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The New London board of trade is trying to
make arrangements with the Oxford crew to come
to this country next summer and race with Har
vard or Yale.
A COLLEGE IDYL
Ham it in, cram it in,
Students' heads are hollow ;
Slam it in, Jam it in,
Still there's more to follow—
Hygiene and History,
Greek and trigonometry—
Ham it in, cram it in,
Students' heads are hollow.
Scold it in, mould it in,
All that they can swallow;
Fold it in, hold it In.
Still there's more to follow.
Those who . 've passed the furnace through
With aching brow will tell to you,
How the teachers crammed it In,
Rammed it in, crammed it in,
Rubbed it in, clubbed it in,
Pressed it in, caressed it in,
Rapped it in and slapped it in,
When their heads were hollow.
Columbia College is to be moved from the cen
ter of New York City to a new site where the
doemitory system can be adopted. Her endow
ment, amounting to $9,000,000, is second only
to Girard College, while Harvard comes third
That most American institutions are yet in their
infancy, is illustrated in a sketch of William and
Mary College. It says ; "Though two hundi•ed
years are not reckoned long in the history of an
English university, how few are the American col
leges that can boast such a past ! The college of
which I write was conceived two years before the
Pilgrim Fathers landed in Massachusetts; at the
time when the germ of this American university
began to grow, the Duke of Marlborough was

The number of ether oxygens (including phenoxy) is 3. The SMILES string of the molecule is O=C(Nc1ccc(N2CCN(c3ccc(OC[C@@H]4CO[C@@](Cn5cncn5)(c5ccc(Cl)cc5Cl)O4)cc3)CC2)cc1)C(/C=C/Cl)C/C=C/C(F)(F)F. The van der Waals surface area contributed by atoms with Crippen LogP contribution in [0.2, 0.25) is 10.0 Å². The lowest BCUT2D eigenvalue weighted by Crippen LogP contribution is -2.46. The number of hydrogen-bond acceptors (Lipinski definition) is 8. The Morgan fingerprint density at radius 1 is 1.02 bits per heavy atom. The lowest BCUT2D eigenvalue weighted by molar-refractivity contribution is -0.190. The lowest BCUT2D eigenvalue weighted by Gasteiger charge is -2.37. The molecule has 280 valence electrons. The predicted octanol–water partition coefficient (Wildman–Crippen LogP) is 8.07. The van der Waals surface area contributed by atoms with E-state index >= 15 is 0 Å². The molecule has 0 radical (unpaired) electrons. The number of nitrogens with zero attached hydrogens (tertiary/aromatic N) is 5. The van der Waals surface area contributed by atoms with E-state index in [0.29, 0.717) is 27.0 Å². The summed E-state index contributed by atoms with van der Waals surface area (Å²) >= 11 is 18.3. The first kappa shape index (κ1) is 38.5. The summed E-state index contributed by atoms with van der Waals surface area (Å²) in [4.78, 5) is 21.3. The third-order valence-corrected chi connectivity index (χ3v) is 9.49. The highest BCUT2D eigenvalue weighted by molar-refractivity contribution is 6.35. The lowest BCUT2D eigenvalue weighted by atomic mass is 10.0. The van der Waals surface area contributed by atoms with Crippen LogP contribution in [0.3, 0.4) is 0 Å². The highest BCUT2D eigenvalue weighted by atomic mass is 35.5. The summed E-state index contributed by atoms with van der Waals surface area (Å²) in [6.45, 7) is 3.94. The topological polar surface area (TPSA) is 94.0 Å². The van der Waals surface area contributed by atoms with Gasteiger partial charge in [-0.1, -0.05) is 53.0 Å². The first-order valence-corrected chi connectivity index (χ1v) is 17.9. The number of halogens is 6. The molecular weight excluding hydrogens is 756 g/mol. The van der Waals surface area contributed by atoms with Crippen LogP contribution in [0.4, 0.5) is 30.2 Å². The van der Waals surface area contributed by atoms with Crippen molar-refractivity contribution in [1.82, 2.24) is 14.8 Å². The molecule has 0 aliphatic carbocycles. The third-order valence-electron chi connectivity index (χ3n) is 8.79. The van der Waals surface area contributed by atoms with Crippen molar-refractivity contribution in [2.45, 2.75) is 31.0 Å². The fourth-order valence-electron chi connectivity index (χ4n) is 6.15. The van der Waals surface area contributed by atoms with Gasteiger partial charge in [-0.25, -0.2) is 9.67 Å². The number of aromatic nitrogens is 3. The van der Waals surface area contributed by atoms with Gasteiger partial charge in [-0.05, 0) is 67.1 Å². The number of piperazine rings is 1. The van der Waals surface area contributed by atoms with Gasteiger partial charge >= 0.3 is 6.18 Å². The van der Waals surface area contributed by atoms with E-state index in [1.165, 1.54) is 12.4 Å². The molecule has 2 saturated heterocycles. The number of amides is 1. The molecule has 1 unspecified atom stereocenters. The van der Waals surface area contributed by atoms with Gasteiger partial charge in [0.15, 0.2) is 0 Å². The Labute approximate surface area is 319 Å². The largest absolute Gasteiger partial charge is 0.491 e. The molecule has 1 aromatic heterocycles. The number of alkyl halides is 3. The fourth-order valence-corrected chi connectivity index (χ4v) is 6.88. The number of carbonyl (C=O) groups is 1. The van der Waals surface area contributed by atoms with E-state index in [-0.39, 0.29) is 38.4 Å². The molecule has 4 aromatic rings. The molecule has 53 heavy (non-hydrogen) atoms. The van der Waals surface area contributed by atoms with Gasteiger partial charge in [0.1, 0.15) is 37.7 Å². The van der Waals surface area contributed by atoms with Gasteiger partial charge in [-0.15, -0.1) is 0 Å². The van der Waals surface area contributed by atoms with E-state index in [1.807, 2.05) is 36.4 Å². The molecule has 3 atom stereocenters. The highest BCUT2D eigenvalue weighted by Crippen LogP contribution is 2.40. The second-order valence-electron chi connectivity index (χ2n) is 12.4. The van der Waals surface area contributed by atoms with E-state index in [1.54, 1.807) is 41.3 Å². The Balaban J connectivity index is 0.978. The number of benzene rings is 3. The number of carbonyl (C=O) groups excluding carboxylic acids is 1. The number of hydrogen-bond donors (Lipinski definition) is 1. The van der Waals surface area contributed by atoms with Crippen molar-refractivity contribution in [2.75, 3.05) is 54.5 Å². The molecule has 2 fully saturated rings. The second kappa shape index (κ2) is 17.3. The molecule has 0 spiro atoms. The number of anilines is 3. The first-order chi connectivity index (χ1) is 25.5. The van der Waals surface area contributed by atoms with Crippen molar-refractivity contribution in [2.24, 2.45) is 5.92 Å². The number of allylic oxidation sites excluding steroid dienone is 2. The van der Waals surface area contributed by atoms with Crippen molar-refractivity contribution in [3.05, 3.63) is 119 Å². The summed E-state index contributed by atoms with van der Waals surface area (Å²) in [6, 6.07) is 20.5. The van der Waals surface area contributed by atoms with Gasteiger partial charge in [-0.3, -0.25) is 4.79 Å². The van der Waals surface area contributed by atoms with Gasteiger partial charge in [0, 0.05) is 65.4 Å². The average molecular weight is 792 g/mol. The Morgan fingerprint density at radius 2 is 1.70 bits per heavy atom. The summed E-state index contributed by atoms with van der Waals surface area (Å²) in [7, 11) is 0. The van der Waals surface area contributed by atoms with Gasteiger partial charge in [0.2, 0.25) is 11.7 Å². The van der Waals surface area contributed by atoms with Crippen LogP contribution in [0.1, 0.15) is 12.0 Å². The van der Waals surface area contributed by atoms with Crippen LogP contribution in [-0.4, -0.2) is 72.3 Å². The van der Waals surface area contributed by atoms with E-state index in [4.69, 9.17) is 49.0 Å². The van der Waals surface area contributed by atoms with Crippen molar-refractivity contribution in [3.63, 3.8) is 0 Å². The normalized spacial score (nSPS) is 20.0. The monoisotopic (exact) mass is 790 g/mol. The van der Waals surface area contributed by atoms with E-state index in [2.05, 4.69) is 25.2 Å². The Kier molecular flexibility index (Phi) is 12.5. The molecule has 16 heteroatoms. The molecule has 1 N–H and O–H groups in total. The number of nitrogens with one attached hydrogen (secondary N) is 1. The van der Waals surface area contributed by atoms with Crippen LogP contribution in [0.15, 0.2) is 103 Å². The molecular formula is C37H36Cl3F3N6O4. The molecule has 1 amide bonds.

fighting Louis XIV., and Addison was writing his
delightful essays for 'The Spectator.' How far
back then the history of the college of William
and Mary seems to carry us."
THE FREE LANCE.
In the Haverfordian attention is called to the
fact that much time is misspent in college. "If
there is one thing which we consider it necessary
for man to learn, it is the economy of time, and a
knowledge of how to use it most advantageously.
If all the time that a student spends in idleness at
college were to be devoted to some organized
method of amusement and entertainment, how
much there would be to show for all this time !"
The following is taken from an article on Con
versation in The College Mercury. "If there is
one thing to learn at college, it is to do critical,
independent study and thinking. "A man kens
just as much as he's taught himsel', and na mair."
A man's mind should become inquiring, desirous
of knowing the reason for everything, accepting
'statements after diligent inquiry only." Then it
goes on to say in addition. 'Conversation
maketh a ready man.' No power is of any value
unless it can be used. We are not disciplining
our minds to make them mere reservoirs for the
reception of knowledge, but we want to use them.
The ability upon occasion to call to mind what
ever we may have learned, and which is possessed
by few, is well worth striving after. Telling
something we know, too, makes it sink still more
deeply in our memories."
The Bowdoin Orient gives a short discussion on
"politics" which may be of interest, "Too many
men look on what they term "politics" as a mat
ter of interest to a few, in which ballots and can
didates and wire-pullers are mixed inextricably
with torch-light processions and enthusiastic, if
unrighteous, inebriation. One often hears from
a young man the remark, "Oh, well, that's poli
tics, and I don't care for that," and that is likely
to be followed up with a synopsis of the latest
"society" novel, or a careful review of "Town
?Vies" or the "Fireside Companion." Don't
be willing to be the "reflector •f newpaper edi
torials." Study your science and your language
and your philosophy, if you will, but don't neglect
the study of historical and practical• politics, on
which is founded your country's life, and to whose
development you owe the happiness and comfort
of your daily existence."